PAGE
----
Select Committee on Home Affairs Appendices to the Minutes of Evidence

Annex 32



1.  Registration of the WI under the DPA 1998

1.1  Since it was set up in 1995, the Warnings Index has been regarded as exempt from the provisions of the 1984 Data Protection Act (DPA) on the grounds of national security. However, in view of changes in the structure of the data base and new legislation we are reviewing our position in relation to registration. Registration under the DPA would not radically change the way we operate. We already comply with the principles of the DPA other than in relation to data disclosure. After registration we would be exempt from the requirement to disclose personal data which is held for the prevention or detection of crime or for reasons of national security.

2.  Exchanges with Public Bodies within the UK

  2.1  Sections 20 and 21 of the new Immigration and Asylum Act created the class of "information gateway" with the main law enforcement agencies: the police, NCIS, NCS and Customs and Excise. The information may only be used in connection with the core functions of those organisations, in our case for immigration purposes.

  22.  The WI receives and shares information with UK Government Agencies other than those designated as gateways in the Immigration and Asylum Act. The exchange of personal data is permitted under paragraph 5 of Schedule 2 of the DPA providing it is necessary for the exercise of any function of the Crown, a Minister of the Crown or a government department. Likewise, the exchange of sensitive personal data is permitted under paragraph 7 of Schedule 3 of the DPA providing that it is necessary for the exercise of any function of the Crown, a Minister of the Crown or a government department. We are satisfied therefore that such data exchanges are lawful.

3.  National Security

  3.1  A proportion of the current WI entries relate to national security. Although this is not an appropriate forum in which to discuss the extent, source or content of those entries, we are satisfied that the agencies supplying such information for inclusion are permitted to do so by law.

4.  Exchanges with Public Bodies outside the UK

  4.1  The eighth principle of the DPA 1998 is that personal data should not be transferred to a country outside the European Economic Area unless that state provides an adequate level of protection for the rights and freedoms of data subjects.

  4.2  The WI System is used in Immigration Offices in the Channel Islands and the Isle of Man, which are outside the EEA. These territories have data protection legislation that mirrors the 1984 UK Act and we believe that this provides the required level of protection.

  4.3  The WI is also used in UK visa offices in Taipei and at Hamilton. The former is not in diplomatic premises and the latter is managed by the Government of a Dependent Territory. Schedule 4, paragraph 4 (1) of the 1998 DPA exempts a data controller from the provisions of the Eighth Principle where the transfer is for reasons of substantial public interest or for the purpose of any legal proceedings. We believe that the use of the W1 in these offices is justified since its purpose is to maintain the integrity of the immigration control and national security.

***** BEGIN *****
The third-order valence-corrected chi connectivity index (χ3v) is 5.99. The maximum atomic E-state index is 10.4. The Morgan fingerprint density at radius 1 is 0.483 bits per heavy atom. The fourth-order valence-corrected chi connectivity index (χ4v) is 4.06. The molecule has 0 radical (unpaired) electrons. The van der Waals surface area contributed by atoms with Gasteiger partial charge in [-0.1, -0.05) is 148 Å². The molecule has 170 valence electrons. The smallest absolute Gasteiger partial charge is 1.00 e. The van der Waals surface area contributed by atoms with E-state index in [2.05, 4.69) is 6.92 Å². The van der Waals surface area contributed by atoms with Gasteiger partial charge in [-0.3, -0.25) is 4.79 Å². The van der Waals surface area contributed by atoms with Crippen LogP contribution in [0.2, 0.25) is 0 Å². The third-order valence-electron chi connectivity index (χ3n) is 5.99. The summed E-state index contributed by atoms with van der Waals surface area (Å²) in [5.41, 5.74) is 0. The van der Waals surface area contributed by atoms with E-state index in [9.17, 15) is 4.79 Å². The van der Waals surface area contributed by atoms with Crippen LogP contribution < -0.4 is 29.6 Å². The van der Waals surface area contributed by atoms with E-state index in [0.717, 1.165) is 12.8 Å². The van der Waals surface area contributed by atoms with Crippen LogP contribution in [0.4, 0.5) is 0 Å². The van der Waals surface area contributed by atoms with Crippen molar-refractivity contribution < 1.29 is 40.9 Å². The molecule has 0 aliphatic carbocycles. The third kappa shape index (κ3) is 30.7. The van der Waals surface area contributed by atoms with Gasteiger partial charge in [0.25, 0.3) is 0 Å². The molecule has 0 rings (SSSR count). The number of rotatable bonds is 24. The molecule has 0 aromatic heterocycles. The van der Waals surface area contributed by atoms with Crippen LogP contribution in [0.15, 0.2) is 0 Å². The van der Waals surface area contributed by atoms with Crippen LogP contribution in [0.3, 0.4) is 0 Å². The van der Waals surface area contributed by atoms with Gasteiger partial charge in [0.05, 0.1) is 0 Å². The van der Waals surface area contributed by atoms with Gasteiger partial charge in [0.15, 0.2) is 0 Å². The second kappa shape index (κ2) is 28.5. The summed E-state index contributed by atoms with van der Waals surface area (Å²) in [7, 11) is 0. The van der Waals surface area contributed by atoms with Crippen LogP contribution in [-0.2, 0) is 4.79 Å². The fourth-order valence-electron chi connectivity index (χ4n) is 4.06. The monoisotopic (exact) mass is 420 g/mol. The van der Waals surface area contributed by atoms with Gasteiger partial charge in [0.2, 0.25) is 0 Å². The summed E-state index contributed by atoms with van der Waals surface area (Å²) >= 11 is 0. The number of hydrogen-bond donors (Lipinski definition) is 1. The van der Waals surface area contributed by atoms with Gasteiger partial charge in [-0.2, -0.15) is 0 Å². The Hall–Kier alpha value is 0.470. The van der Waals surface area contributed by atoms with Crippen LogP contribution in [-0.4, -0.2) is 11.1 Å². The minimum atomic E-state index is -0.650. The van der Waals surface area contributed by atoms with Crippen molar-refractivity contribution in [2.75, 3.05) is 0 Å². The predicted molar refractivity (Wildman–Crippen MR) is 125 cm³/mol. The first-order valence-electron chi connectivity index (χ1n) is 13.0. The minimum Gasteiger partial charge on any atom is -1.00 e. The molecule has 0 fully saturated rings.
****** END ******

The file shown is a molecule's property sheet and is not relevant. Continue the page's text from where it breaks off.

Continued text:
4.4  The Falkland Islands have no registered WI users.

5.  Human Rights Act

  5.1  The Human Rights Act will allow people to claim their rights under the European Convention on Human Rights in UK courts instead of having to go to the European Court in Strasbourg.

  5.2  Article 8 of the ECHR states:

    —  Everyone has the right to respect for his private and family life, his home and his correspondence.

    —  There shall be no interference by a public authority with the exercise of this right except such as is in accordance with the law and is necessary in a democratic society in the interests of national security, public safety or the economic well being of the country, for the prevention of disorder or crime, for the protection of health or morals, or for the protection of the rights and freedoms of others.

  5.3  Our view is that any exchanges that involve the investigation of possible criminal offences would not be in breach of Article 8, as long as the exchange of information is necessary and proportionate for the purposes of the relevant investigation and are "in accordance with the law".

    —  Data changes are "in accordance with law" if they are carried out as a necessary part of the Immigration Service statutory functions.

    —  Any exchanges that take place to check whether a person is an immigration offender can be justified under the HRA.

    —  Outward transfers of information to other Government departments and public agencies are permissible as long as the exchanges are justified in terms of the receiving agency's core business.

  5.4  In view of the above we are satisfied that the operation of the WI is in accordance with the HRA.

previous page contents next page

House of Commons home page Parliament home page House of Lords home page search page enquiries index

© Parliamentary copyright 2001
Prepared 31 January 2001